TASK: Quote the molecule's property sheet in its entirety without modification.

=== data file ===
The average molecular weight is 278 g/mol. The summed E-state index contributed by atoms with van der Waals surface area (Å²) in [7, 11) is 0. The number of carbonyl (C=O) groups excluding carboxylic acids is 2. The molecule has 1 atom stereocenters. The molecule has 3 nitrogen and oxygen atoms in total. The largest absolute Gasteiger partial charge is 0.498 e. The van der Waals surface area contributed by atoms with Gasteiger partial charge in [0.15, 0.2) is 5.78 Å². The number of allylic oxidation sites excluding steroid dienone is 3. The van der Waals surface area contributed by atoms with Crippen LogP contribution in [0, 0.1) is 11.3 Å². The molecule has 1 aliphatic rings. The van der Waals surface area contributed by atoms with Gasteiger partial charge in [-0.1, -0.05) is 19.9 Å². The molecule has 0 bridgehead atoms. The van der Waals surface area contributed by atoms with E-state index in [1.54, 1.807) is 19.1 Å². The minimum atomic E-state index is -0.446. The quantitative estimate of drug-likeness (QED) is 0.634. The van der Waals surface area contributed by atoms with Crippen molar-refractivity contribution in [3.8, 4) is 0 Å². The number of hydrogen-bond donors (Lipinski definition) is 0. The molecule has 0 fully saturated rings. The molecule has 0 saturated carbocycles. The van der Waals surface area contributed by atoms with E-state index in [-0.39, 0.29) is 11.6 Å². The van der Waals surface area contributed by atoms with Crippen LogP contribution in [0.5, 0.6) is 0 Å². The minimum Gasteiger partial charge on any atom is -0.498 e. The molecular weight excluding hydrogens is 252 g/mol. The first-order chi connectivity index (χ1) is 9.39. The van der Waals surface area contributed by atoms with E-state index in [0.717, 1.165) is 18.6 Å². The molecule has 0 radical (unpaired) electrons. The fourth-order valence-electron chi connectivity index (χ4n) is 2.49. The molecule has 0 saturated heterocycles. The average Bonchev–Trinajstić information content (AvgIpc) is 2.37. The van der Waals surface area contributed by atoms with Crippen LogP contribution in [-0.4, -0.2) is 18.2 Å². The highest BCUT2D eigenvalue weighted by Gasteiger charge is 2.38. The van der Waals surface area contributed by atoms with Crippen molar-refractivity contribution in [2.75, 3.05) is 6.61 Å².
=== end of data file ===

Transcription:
The average molecular weight is 278 g/mol. The summed E-state index contributed by atoms with van der Waals surface area (Å²) in [7, 11) is 0. The number of carbonyl (C=O) groups excluding carboxylic acids is 2. The molecule has 1 atom stereocenters. The molecule has 3 nitrogen and oxygen atoms in total. The largest absolute Gasteiger partial charge is 0.498 e. The van der Waals surface area contributed by atoms with Gasteiger partial charge in [0.15, 0.2) is 5.78 Å². The number of allylic oxidation sites excluding steroid dienone is 3. The van der Waals surface area contributed by atoms with Crippen LogP contribution in [0, 0.1) is 11.3 Å². The molecule has 1 aliphatic rings. The van der Waals surface area contributed by atoms with Gasteiger partial charge in [-0.1, -0.05) is 19.9 Å². The molecule has 0 bridgehead atoms. The van der Waals surface area contributed by atoms with E-state index in [1.54, 1.807) is 19.1 Å². The minimum atomic E-state index is -0.446. The quantitative estimate of drug-likeness (QED) is 0.634. The van der Waals surface area contributed by atoms with Crippen molar-refractivity contribution in [3.8, 4) is 0 Å². The number of hydrogen-bond donors (Lipinski definition) is 0. The molecule has 0 fully saturated rings. The molecule has 0 saturated carbocycles. The van der Waals surface area contributed by atoms with E-state index in [-0.39, 0.29) is 11.6 Å². The van der Waals surface area contributed by atoms with Crippen LogP contribution in [0.5, 0.6) is 0 Å². The minimum Gasteiger partial charge on any atom is -0.498 e. The molecular weight excluding hydrogens is 252 g/mol. The first-order chi connectivity index (χ1) is 9.39. The van der Waals surface area contributed by atoms with E-state index in [0.717, 1.165) is 18.6 Å². The molecule has 0 radical (unpaired) electrons. The fourth-order valence-electron chi connectivity index (χ4n) is 2.49. The molecule has 0 saturated heterocycles. The average Bonchev–Trinajstić information content (AvgIpc) is 2.37. The van der Waals surface area contributed by atoms with Crippen LogP contribution in [-0.4, -0.2) is 18.2 Å². The highest BCUT2D eigenvalue weighted by Gasteiger charge is 2.38. The van der Waals surface area contributed by atoms with Crippen molar-refractivity contribution in [2.75, 3.05) is 6.61 Å².